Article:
Recognizing and Avoiding Home Gym Pitfalls

It sounds perfect, doesn't it? If you have gym equipment at home, you can work out in privacy on your own schedule. What could be better? Well, before you assume home is where the exercise is, consider a few built-in pitfalls. Perhaps the most important one concerns safety—an issue we'll return to again and again throughout this text. If you're working out at home, you're almost always also working out alone, and that can be dangerous.

For instance, one day many moons ago, Joe came home and found his father stuck upside down like a bat hanging helplessly in a pair of inversion boots (an odd but once-popular piece of home gym equipment). One can only imagine what his poor look.

old man would have done had no one come along to extricate him from his perilous predicament. Another time, Mr. Glickman was benching a modest amount of weight and was unable to press the bar from his chest. Stuck like a mouse in a trap, he slowly, painfully, rolled the weight toward his knees until he was able to squeeze out from below. Atlhough these examples are humorous, each year 5 to 12 deaths are reported from weight training. Usually the cause of death is suffocation from dropping the bar across the neck during the bench press. These kinds of stories are virtually nonexistent in a gym, where patrons and trainers typically rush to your assistance.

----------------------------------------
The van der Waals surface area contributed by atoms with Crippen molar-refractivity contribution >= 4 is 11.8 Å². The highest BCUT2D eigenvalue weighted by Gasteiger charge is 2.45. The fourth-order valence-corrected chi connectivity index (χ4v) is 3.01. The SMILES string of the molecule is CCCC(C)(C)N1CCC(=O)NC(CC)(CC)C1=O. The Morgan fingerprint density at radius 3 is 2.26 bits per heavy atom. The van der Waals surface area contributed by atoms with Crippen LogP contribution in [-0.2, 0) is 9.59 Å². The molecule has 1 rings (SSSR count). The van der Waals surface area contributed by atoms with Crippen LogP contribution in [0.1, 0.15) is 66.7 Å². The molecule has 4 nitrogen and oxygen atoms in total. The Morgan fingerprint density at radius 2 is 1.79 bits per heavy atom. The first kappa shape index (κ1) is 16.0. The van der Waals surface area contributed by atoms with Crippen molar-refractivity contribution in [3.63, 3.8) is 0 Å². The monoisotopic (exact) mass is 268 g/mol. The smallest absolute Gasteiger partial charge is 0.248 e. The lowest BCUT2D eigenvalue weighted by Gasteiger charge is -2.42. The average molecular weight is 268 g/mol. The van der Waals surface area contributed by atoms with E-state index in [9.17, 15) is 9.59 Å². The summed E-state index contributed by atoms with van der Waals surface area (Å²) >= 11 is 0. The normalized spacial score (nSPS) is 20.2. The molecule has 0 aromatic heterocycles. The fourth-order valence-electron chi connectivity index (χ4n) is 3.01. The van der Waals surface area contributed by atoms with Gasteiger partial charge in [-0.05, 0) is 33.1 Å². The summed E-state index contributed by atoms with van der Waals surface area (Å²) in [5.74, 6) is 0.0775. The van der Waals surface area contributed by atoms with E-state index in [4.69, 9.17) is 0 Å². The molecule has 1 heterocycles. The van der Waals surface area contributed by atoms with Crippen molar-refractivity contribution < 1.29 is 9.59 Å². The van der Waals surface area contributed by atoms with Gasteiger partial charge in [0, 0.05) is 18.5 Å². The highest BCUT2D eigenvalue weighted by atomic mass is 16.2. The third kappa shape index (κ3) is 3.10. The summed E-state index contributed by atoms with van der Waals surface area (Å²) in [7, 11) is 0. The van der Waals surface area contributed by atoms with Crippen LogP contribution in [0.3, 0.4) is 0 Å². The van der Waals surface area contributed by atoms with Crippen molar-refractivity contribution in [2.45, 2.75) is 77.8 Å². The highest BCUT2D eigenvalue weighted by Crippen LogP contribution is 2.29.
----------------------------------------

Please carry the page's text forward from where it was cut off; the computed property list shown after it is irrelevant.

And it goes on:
Needless to say, since you are alone you need to take extra care to read the instructions that come with your home unit. If there's anything that you don't understand, don't hesitate to call the manufacturer. Many units come with a video. Take the time to watch it—it could spare you an injury.

Assuming you're like us and plan on working out until you're put out to pasture, setting up a home gym is more economical over the long term. (Actually, working out in a pasture is rather appealing as well!) Of course, if your shiny high-tech piece of equipment becomes the featured item in a garage sale, you've been penny-wise and weight-foolish.

First of all, if you decide on the home gym route, expect to pay from about a couple of hundred dollars a year for a special at the YMCA to thousands at a "see-and-be-seen establishment," like the Vertical Club on Manhattan's trendy East Side. You might find less expensive deals where you're from, and always be on the lookout for two-for-one deals or other specials.

What You'll Need, and What It'll Cost

Bar Talk

Cardiovascular exercise is any activity that elevates your heart rate over a sustained period of time. Your body's cardiovascular system includes your heart and lungs.

Now, let's compare that to the cost of a complete home gym. We'll start with the equipment, which should include these three components:

> Cardiovascular equipment. You'll need some type of machine—stationary bike, rowing machine, or treadmill—that gets your ticker ticking.

Bar Talk

> Resistive equipment. This apparatus will help you build muscle.

Cardiovascular exercise is any activity that elevates your heart rate over a sustained period of time. Your body's cardiovascular system includes your heart and lungs.

> An exercise mat. We'll discuss stretching at length in Chapter 12, "Revving the Engine," but for right now know that working on your flexibility should be an integral part of any fitness regimen. Without a mat, you're even less likely to follow our advice.

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